Emanuel E. Garcia is a Philidelphia-born psychiatrist and now writer, who has been living in New Zealand for ten years. He has written scholarly works on psychoanalysis and the psychology of creativity with investigations into famous composers. He has now written four novels, a collection of stories and four books of poetry.
This short fiction called Venetian Rogues, is a series of ten connected tales (“fairy tales for adults” the back cover advises me). The book also contains fourteen photographs of Venice – not tourist shots, but back streets and crumbling plaster walls, the things that people who live there would see all the time. And that is the point of this book, fairy tales about the modern inhabitants of the city.
The city itself is well evoked, helped by the photos, but the mixture of characters I found confusing. From one tale to the next the same person, having become enraptured by one beautiful woman, will leave his wife in pursuit of greater beauty, only to abandon this new fancy in the next tale for an even more beautiful (or different) apparition. The friend of the first man will take up with abandoned wife and the deserted girlfriend with another character, until battered and dazed you emerge from the ten tales confused about exactly who was who.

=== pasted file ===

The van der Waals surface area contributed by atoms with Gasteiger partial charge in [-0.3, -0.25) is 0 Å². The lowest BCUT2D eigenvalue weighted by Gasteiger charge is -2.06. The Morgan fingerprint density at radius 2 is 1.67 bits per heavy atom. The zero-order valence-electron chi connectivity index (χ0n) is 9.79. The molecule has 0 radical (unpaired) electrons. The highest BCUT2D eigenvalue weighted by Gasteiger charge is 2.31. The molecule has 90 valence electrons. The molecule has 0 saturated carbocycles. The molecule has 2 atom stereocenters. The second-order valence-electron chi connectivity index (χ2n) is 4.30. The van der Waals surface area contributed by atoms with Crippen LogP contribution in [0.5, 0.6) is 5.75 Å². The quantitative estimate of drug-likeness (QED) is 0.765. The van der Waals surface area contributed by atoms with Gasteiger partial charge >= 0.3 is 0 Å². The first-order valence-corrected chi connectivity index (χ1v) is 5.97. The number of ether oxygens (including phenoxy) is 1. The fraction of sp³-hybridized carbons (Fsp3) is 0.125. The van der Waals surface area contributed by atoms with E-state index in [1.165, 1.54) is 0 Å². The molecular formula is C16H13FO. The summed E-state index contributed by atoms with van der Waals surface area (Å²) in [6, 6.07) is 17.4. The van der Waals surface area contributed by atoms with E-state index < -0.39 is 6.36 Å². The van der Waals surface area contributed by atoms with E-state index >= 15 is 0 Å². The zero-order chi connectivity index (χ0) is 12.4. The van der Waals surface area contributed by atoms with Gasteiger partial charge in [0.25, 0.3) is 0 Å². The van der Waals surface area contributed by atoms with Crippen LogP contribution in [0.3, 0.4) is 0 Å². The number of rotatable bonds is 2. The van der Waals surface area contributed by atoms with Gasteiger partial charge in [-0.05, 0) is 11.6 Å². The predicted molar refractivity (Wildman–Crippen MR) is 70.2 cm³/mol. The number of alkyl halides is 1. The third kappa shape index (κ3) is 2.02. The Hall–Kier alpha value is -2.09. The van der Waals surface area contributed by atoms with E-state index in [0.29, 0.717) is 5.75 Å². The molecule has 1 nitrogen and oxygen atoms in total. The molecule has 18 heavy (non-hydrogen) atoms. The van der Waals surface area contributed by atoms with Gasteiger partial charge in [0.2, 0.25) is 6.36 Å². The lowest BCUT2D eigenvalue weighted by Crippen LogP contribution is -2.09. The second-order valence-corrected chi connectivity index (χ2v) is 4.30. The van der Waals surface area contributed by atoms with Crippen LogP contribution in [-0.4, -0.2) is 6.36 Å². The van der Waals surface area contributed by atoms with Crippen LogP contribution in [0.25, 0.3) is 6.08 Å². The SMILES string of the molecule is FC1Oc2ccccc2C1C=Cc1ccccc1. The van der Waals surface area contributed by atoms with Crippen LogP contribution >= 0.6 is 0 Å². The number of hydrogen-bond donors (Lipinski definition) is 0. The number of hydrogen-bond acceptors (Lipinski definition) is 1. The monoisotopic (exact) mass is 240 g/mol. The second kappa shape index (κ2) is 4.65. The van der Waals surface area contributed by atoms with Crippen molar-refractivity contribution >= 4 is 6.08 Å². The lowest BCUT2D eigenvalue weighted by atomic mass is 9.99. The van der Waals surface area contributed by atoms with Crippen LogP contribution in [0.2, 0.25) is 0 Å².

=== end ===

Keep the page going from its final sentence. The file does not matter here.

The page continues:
I wonder if we sometimes read a book too quickly, if we should linger longer on the poetry, the sound of the words or the names of the characters. Our minds take short cuts, skipping ahead after only a partial identification of the people involved. The disjointed nature of these little tales, sometimes including short dream-sequences to further muddy the waters, meant that I came away with too much of a muddle between Donato, Emilia, Cassandra, Marcello, another Donato, an Elena and an Olympia. They are a heady mix of poets, writers, musicians and muses. Only Giovanni remained clear in my mind, the aging lawyer whose death at the close brings much of the cast together for his funeral. On the positive side, there are some great passages of dialogue, and rich language, but perhaps I need to read it again more slowly in order to absorb some of the greater mysteries held in these fairy tales.